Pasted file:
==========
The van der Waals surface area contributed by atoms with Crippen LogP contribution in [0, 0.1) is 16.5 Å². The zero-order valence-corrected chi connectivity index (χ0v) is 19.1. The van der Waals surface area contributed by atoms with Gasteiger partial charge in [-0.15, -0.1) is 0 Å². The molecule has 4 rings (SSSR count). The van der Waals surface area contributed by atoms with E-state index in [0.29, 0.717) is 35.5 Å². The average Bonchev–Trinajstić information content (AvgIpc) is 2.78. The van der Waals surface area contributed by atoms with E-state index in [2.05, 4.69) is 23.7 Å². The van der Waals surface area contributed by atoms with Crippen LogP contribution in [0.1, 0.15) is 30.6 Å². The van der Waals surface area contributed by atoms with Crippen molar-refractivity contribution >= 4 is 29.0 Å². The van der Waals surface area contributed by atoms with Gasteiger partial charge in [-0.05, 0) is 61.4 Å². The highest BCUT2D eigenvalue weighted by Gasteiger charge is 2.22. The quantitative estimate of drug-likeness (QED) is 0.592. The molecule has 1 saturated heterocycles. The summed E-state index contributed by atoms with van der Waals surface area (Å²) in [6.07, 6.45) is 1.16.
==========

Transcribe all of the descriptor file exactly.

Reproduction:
The van der Waals surface area contributed by atoms with Crippen LogP contribution in [0, 0.1) is 16.5 Å². The zero-order valence-corrected chi connectivity index (χ0v) is 19.1. The van der Waals surface area contributed by atoms with Gasteiger partial charge in [-0.15, -0.1) is 0 Å². The molecule has 4 rings (SSSR count). The van der Waals surface area contributed by atoms with E-state index in [0.29, 0.717) is 35.5 Å². The average Bonchev–Trinajstić information content (AvgIpc) is 2.78. The van der Waals surface area contributed by atoms with E-state index in [2.05, 4.69) is 23.7 Å². The van der Waals surface area contributed by atoms with Crippen LogP contribution in [0.1, 0.15) is 30.6 Å². The van der Waals surface area contributed by atoms with Crippen molar-refractivity contribution >= 4 is 29.0 Å². The van der Waals surface area contributed by atoms with Gasteiger partial charge in [-0.05, 0) is 61.4 Å². The highest BCUT2D eigenvalue weighted by Gasteiger charge is 2.22. The quantitative estimate of drug-likeness (QED) is 0.592. The molecule has 1 saturated heterocycles. The summed E-state index contributed by atoms with van der Waals surface area (Å²) in [6.07, 6.45) is 1.16.